Pride in London has released a moving video to honour Stonewall’s golden anniversary.
The Pride Jubilee marks 50 years since the Stonewall riots kickstarted the LGBT+ rights movement, a battle which continues to rage today.
Opening with a reenactment of the Stonewall raid, the video cuts to the UK’s first official Pride in 1972, before zipping ahead to the 1980s and the arrival of the AIDS crisis which has taken the lives of millions globally.
Jumping a few years, the film introduces Section 28, the legislation which banned LGBT+ identities from being discussed in schools.
We hear a stock recording of Margaret Thatcher saying: “The plight of individual boys and girls which worries me most, children… are being taught that they have an inalienable right to be gay.”
The second half of the video focuses on the movement’s successes, recalling the decision to allow lesbians and gay men to serve in the armed forces (2000), the equalisation of the age of consent (2001) and the introduction of marriage equality (2013).
It ends with a reminder of what is left to be done.
“Trans women of colour need them to fight for you the way that they fought for you 50 years ago,” a narrator says.
“There is still more to be done, the battle is not over.”
The final frame shows people from across the LGBT+ spectrum holding banners with messages such as “trans rights are human rights,” “support LGBT+ in Brunei,” “non-binary people are valid” and “say yes to No Outsiders.”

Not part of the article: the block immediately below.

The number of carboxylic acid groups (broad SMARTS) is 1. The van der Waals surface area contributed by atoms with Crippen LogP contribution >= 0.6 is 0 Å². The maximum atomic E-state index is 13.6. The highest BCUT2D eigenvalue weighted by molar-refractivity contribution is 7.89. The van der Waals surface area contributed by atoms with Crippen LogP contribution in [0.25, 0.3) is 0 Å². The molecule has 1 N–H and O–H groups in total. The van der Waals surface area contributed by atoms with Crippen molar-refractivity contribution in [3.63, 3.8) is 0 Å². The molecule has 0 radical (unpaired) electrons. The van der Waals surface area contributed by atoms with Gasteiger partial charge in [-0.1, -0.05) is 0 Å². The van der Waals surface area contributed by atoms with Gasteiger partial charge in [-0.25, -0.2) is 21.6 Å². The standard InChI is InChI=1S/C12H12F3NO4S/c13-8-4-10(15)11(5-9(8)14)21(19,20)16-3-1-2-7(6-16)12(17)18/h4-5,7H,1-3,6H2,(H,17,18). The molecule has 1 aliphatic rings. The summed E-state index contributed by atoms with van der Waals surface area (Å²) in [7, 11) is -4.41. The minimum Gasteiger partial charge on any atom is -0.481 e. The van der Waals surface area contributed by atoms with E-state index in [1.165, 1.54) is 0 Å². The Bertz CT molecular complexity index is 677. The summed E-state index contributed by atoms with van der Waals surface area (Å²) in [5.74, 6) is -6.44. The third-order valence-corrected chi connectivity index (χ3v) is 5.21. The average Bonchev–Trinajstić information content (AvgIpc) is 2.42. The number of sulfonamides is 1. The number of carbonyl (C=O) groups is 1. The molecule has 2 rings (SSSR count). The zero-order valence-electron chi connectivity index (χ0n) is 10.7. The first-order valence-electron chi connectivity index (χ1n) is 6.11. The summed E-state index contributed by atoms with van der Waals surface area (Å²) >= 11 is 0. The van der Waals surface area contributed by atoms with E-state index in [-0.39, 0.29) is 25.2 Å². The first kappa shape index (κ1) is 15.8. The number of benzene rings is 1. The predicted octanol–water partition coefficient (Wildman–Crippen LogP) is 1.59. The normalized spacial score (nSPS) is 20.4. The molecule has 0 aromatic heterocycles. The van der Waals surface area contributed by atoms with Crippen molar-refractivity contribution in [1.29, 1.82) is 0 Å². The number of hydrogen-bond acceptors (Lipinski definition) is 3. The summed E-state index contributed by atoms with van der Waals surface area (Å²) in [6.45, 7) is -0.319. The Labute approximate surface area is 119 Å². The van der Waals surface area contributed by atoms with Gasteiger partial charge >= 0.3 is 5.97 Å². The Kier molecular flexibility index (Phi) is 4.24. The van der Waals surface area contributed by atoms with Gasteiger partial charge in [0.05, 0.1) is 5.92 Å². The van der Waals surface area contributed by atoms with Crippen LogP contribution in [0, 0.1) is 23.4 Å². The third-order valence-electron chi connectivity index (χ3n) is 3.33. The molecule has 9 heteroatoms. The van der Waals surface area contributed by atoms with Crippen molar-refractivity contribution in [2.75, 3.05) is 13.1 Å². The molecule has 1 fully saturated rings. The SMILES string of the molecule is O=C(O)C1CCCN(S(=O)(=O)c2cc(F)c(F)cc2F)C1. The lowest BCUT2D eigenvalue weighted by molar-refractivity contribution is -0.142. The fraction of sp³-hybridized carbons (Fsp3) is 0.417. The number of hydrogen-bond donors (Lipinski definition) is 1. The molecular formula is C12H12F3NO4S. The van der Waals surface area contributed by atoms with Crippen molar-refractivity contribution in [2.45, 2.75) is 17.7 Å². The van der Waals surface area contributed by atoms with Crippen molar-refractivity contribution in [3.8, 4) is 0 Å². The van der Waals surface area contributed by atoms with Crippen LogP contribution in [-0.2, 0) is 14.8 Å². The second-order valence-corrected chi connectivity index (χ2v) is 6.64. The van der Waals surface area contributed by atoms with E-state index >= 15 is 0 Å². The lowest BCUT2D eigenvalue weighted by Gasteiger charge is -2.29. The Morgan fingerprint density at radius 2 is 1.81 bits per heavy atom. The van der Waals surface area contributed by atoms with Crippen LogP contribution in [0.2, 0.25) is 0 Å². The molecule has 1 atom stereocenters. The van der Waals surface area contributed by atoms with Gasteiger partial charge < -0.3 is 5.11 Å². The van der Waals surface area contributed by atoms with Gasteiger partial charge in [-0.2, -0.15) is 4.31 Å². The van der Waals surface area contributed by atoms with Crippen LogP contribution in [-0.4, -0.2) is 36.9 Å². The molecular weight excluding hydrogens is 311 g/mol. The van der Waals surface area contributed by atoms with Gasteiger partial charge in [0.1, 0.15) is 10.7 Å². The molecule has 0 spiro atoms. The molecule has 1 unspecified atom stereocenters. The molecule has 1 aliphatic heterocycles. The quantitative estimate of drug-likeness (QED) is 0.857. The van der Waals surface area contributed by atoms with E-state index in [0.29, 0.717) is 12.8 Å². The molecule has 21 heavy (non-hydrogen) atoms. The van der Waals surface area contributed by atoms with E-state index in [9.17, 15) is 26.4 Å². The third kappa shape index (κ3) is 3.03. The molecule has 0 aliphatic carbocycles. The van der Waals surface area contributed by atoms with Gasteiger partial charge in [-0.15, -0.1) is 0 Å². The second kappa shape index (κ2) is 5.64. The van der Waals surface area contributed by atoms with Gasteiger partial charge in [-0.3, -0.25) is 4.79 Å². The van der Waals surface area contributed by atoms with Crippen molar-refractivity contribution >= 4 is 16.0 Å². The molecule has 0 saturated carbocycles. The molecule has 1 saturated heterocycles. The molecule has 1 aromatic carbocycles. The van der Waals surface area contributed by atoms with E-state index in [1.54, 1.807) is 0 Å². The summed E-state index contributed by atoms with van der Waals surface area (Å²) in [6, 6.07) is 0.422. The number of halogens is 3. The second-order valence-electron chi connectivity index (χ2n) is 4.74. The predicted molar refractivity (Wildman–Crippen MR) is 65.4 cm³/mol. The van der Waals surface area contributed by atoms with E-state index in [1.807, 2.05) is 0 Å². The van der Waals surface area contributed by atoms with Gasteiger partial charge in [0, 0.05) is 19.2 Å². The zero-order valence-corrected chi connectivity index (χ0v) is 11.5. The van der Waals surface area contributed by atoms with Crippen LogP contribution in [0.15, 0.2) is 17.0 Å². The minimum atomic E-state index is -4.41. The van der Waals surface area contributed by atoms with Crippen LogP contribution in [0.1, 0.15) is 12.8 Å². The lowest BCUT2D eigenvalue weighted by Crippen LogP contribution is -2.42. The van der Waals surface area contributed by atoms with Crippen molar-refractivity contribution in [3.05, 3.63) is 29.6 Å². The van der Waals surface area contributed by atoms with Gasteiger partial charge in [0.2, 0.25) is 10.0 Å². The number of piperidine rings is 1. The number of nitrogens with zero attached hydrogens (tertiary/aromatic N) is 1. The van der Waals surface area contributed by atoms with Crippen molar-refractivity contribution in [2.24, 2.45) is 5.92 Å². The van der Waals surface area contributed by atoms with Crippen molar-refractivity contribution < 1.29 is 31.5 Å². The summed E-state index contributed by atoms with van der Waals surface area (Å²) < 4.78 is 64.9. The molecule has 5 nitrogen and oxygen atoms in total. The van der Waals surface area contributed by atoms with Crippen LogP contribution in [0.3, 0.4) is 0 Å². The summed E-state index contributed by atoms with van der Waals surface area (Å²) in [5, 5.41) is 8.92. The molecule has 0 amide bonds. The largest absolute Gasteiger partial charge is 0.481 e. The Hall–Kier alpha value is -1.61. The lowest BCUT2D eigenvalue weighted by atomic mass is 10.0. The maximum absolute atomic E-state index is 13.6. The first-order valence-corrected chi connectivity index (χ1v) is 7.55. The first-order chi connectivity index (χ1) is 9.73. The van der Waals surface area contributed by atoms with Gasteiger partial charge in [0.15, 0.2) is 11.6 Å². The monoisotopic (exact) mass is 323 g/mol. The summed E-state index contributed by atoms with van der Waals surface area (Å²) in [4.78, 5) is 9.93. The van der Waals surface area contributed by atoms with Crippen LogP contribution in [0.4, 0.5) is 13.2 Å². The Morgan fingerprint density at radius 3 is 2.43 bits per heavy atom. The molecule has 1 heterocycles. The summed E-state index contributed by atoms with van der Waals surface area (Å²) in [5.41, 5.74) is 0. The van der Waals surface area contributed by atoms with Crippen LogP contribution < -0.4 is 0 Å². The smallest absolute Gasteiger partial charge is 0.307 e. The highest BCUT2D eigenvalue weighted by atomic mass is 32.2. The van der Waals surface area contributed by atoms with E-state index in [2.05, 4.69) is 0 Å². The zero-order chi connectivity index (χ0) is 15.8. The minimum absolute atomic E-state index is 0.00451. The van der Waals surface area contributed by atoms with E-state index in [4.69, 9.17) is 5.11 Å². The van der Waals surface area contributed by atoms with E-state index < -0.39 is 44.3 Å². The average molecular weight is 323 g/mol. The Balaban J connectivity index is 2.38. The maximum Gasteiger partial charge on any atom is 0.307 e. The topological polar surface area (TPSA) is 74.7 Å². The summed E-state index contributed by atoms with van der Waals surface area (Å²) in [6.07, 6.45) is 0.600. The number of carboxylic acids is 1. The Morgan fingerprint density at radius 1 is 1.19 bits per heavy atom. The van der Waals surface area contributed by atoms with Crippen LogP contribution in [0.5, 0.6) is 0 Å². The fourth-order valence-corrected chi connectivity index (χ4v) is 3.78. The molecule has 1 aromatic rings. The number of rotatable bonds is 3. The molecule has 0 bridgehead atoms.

Londoners will see billboards like this one across the city. (Pride in London)
Alongside the film, Londoners will see billboards showing members of the LGBT+ community photographed in the style of classic royal portraiture.
“The campaign uses the visual language of the most privileged people in history to elevate some of the most marginalised and oppressed,” Pride in London said.
LGBT+ history – a timeline
June 28, 1969 – Queer people of colour lead the the Stonewall uprising in New York.
July 11, 972 – The first official UK Gay Pride Rally takes place in London.
Early 1980s – The AIDS crisis devastates London and the world’s queer communities, with thousands diagnosed with HIV over the next decade.
April 9, 1987 – Princess Diana opens the UK’s first purpose-built centre for HIV treatment, shaking the hands of AIDS patients without gloves.
October 9, 1987 – Margaret Thatcher delivers an anti-LGBT speech at the Conservative Party Conference, setting the foundations for Section 28.
May 23, 1988 – Lesbian activists storm the 6 O’Clock News to protest the introduction of Section 28.
January 12, 2000 – The ban is lifted on lesbian, gay and bisexual people openly serving in the British Armed Forces.
November 30, 2000 – Equal age of consent for gay men is finally passed after being blocked multiple times by the House of Lords.
July 17, 2013 – Marriage equality passes in England and Wales.